The beautiful moon tonight in her fullness,
Looks down on this world of ours.
Can she see with her orbs of infinite brightness
This land of forests and fruits and flowers.
Oh! the scenes of wide diversion,
Which methinks are hers to scan,
From the mountains to the' ocean,
All among the homes of men.
Never swerving in her duty,
On and on, her motto seems,
But, maybe, could we but tell it,
Tides are governed by her dreams.
On the fields of bloody battles,
In the fiercest of the fight,
She has looked with eyes of sorrow
At the awful sickening sight.
And on the waters wildly heaving,
Bearing ship-wrecked mortals down,
She has gazed with pitying glances,
As on her brow she wore a frown.
On the streets of the great cities,
At the revelry by night,
She has hid her eyes in shadow,
Sharing yet ,with them her light.
In the little country places,
Where the children love to roam,
She has lingered at their bidding,
Long enough to see them home.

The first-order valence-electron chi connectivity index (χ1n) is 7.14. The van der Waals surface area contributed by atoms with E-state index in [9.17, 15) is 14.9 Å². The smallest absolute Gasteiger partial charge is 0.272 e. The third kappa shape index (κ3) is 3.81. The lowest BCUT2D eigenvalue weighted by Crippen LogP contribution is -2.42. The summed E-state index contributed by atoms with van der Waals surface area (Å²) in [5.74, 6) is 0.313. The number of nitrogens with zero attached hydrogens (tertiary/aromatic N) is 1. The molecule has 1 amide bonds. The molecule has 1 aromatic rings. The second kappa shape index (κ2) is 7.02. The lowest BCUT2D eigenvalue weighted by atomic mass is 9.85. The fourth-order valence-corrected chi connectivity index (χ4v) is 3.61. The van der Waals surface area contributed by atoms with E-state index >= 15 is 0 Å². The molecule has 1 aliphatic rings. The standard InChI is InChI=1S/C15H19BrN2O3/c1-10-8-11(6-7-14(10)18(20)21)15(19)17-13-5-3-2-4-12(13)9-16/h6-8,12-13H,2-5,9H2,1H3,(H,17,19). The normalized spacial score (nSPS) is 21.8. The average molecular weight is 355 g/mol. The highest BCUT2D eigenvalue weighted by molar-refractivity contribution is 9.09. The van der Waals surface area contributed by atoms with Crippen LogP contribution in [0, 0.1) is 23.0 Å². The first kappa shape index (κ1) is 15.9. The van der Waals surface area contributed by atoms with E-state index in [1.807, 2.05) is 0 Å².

In the homes of peace and plenty,
Where health and happiness abound,
She has looked and lent her blessing,
Shed her beams in beauty 'round.
In the homes of humble toilers,
Just as in the mansion grand;
She can see and knows the doings,
Everywhere in this broad land.
Out among the fruitless regions,
Where no people try to live,
She looks down in all her brightness,
Light to such she freely gives.
Often-times I sit and wonder
At her beauty, and the sight
Of the moon in all her splendor
Seems to make the world more bright.
How little of this world in general
Will each one of us behold
As compared with the bright moon,
Sights of which she never told.